I have written about regulated money lenders in the past, and frankly, I am astounded at the rates they charge . An effort to cap or reduce the extortionate rates has been shot down.There is a market rationale for higher rates than the high street:
1. As they are regulated that creates a compliance cost of itself that loan sharks don’t have to contend with.
2. The type of lending undertaken is beyond ‘sub-prime’ and the default risk is massive. Unlike a loan shark who will beat somebody up, a regulated money lender only has recourse to the courts.
3. Security costs are high, this type of lending is done door to door and collections are usually done in the same manner, the majority of money lenders therefore have to hire security – something which loan sharks tend to do on their own (they are both lender and enforcer).
Does this mean though, that such ridiculous rates such as 287% should be legal? You read that right, there are conditions which make some loans about 100 times more expensive than a mortgage. That is because something that isn’t in the ‘rate’ is the collection charge which can be as high as 14c on the Euro. Granted it is unsecured credit, as are credit cards, however the worst credit card rate is cheaper than the cheapest money lender rate.
Pearse Doherty was attempting to do the right thing, but failed to realise that at every level the financial services industry has the government captured, in a free market it is also wrong to set price controls – something which was hinted at in shooting this idea down.
If 40% was too low why not try to find out what loan sharks are charging and see if there is some kind of benchmark? By regulating a company it lends credibility to their operation meaning people should actually be happy to deal with these lenders, but a cap on rates would push people to loan sharks we are told.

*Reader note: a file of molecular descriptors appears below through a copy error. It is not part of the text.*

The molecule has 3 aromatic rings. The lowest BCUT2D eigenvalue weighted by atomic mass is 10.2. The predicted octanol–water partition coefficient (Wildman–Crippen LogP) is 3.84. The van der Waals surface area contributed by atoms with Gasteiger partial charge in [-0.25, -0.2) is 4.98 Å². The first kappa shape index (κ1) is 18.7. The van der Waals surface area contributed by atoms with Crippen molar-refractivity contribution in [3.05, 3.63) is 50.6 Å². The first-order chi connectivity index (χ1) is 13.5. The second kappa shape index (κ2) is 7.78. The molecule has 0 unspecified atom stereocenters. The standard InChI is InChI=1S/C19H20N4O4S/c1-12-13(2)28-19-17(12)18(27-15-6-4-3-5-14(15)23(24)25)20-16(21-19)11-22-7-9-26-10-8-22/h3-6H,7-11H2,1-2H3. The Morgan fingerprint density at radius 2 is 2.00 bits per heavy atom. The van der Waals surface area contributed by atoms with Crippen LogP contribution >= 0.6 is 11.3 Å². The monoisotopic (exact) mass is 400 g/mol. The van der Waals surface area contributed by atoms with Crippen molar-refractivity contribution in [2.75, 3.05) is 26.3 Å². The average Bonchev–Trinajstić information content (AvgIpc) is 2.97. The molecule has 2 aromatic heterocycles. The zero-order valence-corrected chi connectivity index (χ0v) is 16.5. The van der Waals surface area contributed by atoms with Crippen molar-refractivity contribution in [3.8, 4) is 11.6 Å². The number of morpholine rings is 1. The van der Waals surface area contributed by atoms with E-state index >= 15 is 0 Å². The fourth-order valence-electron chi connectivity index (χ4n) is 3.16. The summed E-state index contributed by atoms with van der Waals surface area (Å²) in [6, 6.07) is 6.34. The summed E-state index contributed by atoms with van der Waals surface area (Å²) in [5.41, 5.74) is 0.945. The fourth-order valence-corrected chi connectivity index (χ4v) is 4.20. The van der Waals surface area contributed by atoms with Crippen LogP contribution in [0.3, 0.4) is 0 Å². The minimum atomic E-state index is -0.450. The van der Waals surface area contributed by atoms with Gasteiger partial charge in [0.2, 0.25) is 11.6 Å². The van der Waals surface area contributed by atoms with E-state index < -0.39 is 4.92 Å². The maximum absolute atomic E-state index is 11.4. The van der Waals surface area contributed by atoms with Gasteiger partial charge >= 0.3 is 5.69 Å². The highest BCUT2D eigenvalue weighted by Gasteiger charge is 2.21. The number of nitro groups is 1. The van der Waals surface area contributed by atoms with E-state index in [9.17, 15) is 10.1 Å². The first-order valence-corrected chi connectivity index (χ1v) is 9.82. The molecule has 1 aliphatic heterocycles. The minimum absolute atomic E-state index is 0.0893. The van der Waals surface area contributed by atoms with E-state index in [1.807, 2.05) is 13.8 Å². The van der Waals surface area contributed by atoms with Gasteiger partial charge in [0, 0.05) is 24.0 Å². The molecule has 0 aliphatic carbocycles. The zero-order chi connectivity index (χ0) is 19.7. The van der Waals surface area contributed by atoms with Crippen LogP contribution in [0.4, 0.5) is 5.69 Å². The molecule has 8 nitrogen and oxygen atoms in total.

The idea that a person would substitute this with an illegal operation instead is flawed, in particular if a loan shark is charging more – which is the implication (that by reducing the rate allowable that people would naturally opt for an illegal route instead due to an unproven potential reduction in available credit).
Think about that – if you were to look for a drug that was available both legally and illegally (we’ll say Valium) and you had a prescription (in money that would be a loan requirement), would you go where it is cheaper or where it is more expensive and bought from a street dealer?
On top of this, the state have no idea of the loan shark rates, the underwriting criteria they use (and believe me, even thugs have a business brain used to determine risk and reward), they also can’t prove that money lenders would stop operating, there is €100m of this lending in Ireland, suffice to say you can’t just ‘shut it down’ in the morning – and a cap on interest (even of 100%) would not ‘shut down’ anybody.
Brian Hayes is mistaken saying that a certain rate would ‘close down the industry’ for several reasons, firstly is that there are only 46 of these companies in Ireland, if several left others would take their market share or new entrants would arrive with more efficient operations.
Another question is whether there is a national duty to make loans available at any price just in order to have access to financial services? This lending is not a substitute for credit unions or credit cards, it is for people who don’t have access to credit often for good reason, so we bemoan sub-prime lending on one hand (when it is for assets), but support it explicitly on another when it is for consumables?
I even have to laugh at some of the names of the firms, the first on the register is ‘abatis‘, seems like a reasonable name until you consider what an ‘abatis’ actually is, it’s a line of sharpened sticks embedded into a dirt mound facing an enemy so that when they charge at you they impale themselves.
The justification for keeping them is that 17% of people don’t have a bank account, that doesn’t even make sense, because the answer there is to ensure access to a basic account which is effectively provided for under consumer protection regulation rather than allowing a certain industry to price gouge.
And of course, there is the blatant hypocrisy of not opening a discussion about legalizing drugs and regulating them – so on one hand they don’t want people going to criminals via the semi-lucrative lending trade, but they will hand over the entire drug trade to them so they can make windfall gains there instead.